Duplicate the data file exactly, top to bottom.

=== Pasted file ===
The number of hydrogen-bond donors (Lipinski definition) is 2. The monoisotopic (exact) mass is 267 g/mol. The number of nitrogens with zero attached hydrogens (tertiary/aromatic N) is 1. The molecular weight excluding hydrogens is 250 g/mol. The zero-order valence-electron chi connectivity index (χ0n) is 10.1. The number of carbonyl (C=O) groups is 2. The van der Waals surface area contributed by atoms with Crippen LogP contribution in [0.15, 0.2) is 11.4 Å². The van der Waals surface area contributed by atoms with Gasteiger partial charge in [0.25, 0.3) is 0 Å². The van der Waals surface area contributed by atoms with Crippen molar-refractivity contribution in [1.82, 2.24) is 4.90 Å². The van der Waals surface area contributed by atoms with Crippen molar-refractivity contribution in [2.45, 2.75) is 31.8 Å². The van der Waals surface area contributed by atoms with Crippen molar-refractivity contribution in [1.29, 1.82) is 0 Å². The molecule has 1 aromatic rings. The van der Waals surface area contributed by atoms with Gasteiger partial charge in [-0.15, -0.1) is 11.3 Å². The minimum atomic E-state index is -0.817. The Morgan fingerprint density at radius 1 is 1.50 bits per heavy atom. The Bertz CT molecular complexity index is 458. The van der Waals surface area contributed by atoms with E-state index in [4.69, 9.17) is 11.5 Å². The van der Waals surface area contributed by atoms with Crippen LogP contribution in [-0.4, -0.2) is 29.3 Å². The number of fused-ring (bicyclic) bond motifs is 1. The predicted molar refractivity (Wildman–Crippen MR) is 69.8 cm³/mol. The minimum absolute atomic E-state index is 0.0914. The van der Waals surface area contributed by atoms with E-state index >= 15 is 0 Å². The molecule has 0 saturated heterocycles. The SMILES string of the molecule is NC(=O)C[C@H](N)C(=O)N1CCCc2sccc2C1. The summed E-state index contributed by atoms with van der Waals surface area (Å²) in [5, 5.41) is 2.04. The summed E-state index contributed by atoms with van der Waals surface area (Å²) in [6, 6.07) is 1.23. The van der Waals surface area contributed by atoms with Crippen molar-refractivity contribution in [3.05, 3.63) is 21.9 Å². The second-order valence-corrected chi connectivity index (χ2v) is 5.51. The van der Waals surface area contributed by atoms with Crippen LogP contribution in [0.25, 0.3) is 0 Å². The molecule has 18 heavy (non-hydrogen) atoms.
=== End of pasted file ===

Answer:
The number of hydrogen-bond donors (Lipinski definition) is 2. The monoisotopic (exact) mass is 267 g/mol. The number of nitrogens with zero attached hydrogens (tertiary/aromatic N) is 1. The molecular weight excluding hydrogens is 250 g/mol. The zero-order valence-electron chi connectivity index (χ0n) is 10.1. The number of carbonyl (C=O) groups is 2. The van der Waals surface area contributed by atoms with Crippen LogP contribution in [0.15, 0.2) is 11.4 Å². The van der Waals surface area contributed by atoms with Gasteiger partial charge in [0.25, 0.3) is 0 Å². The van der Waals surface area contributed by atoms with Crippen molar-refractivity contribution in [1.82, 2.24) is 4.90 Å². The van der Waals surface area contributed by atoms with Crippen molar-refractivity contribution in [2.45, 2.75) is 31.8 Å². The van der Waals surface area contributed by atoms with Crippen molar-refractivity contribution in [1.29, 1.82) is 0 Å². The molecule has 1 aromatic rings. The van der Waals surface area contributed by atoms with Gasteiger partial charge in [-0.15, -0.1) is 11.3 Å². The minimum atomic E-state index is -0.817. The Morgan fingerprint density at radius 1 is 1.50 bits per heavy atom. The Bertz CT molecular complexity index is 458. The van der Waals surface area contributed by atoms with E-state index in [4.69, 9.17) is 11.5 Å². The van der Waals surface area contributed by atoms with Crippen LogP contribution in [-0.4, -0.2) is 29.3 Å². The number of fused-ring (bicyclic) bond motifs is 1. The predicted molar refractivity (Wildman–Crippen MR) is 69.8 cm³/mol. The minimum absolute atomic E-state index is 0.0914. The van der Waals surface area contributed by atoms with E-state index >= 15 is 0 Å². The molecule has 0 saturated heterocycles. The SMILES string of the molecule is NC(=O)C[C@H](N)C(=O)N1CCCc2sccc2C1. The summed E-state index contributed by atoms with van der Waals surface area (Å²) in [5, 5.41) is 2.04. The summed E-state index contributed by atoms with van der Waals surface area (Å²) in [6, 6.07) is 1.23. The van der Waals surface area contributed by atoms with Crippen molar-refractivity contribution in [3.05, 3.63) is 21.9 Å². The second-order valence-corrected chi connectivity index (χ2v) is 5.51. The van der Waals surface area contributed by atoms with Crippen LogP contribution in [0.25, 0.3) is 0 Å². The molecule has 18 heavy (non-hydrogen) atoms.